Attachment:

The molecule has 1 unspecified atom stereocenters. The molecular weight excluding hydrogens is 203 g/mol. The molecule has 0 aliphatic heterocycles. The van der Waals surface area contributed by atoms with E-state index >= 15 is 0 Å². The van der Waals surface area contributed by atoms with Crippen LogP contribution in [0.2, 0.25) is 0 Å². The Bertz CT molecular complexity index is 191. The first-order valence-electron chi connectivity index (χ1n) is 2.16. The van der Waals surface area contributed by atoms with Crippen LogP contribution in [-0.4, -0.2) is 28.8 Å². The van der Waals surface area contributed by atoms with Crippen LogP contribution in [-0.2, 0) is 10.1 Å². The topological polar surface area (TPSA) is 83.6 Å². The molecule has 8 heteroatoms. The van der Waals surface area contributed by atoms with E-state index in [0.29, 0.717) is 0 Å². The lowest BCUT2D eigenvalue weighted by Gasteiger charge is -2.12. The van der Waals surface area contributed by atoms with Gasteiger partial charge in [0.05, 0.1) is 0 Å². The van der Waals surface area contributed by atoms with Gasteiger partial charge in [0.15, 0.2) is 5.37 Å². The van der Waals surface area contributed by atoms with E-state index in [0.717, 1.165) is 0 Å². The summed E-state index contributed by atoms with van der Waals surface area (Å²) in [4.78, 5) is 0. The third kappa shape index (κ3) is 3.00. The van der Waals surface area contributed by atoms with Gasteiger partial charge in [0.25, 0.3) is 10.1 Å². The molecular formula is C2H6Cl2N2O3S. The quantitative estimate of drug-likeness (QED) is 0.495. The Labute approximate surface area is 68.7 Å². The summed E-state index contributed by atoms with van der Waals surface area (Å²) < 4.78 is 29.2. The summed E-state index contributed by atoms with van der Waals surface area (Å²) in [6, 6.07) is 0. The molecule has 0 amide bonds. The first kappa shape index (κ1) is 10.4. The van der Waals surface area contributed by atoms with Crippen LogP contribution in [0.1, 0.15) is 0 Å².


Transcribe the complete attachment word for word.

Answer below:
The molecule has 1 unspecified atom stereocenters. The molecular weight excluding hydrogens is 203 g/mol. The molecule has 0 aliphatic heterocycles. The van der Waals surface area contributed by atoms with E-state index >= 15 is 0 Å². The van der Waals surface area contributed by atoms with Crippen LogP contribution in [0.2, 0.25) is 0 Å². The Bertz CT molecular complexity index is 191. The first-order valence-electron chi connectivity index (χ1n) is 2.16. The van der Waals surface area contributed by atoms with Crippen LogP contribution in [-0.4, -0.2) is 28.8 Å². The van der Waals surface area contributed by atoms with Crippen LogP contribution in [-0.2, 0) is 10.1 Å². The topological polar surface area (TPSA) is 83.6 Å². The molecule has 8 heteroatoms. The van der Waals surface area contributed by atoms with E-state index in [0.29, 0.717) is 0 Å². The lowest BCUT2D eigenvalue weighted by Gasteiger charge is -2.12. The van der Waals surface area contributed by atoms with Gasteiger partial charge in [0.05, 0.1) is 0 Å². The van der Waals surface area contributed by atoms with Gasteiger partial charge in [0.15, 0.2) is 5.37 Å². The van der Waals surface area contributed by atoms with E-state index in [0.717, 1.165) is 0 Å². The summed E-state index contributed by atoms with van der Waals surface area (Å²) in [4.78, 5) is 0. The third kappa shape index (κ3) is 3.00. The van der Waals surface area contributed by atoms with Gasteiger partial charge in [0.25, 0.3) is 10.1 Å². The molecular formula is C2H6Cl2N2O3S. The quantitative estimate of drug-likeness (QED) is 0.495. The Labute approximate surface area is 68.7 Å². The summed E-state index contributed by atoms with van der Waals surface area (Å²) < 4.78 is 29.2. The summed E-state index contributed by atoms with van der Waals surface area (Å²) in [6, 6.07) is 0. The molecule has 0 amide bonds. The first kappa shape index (κ1) is 10.4. The van der Waals surface area contributed by atoms with Crippen LogP contribution in [0.1, 0.15) is 0 Å².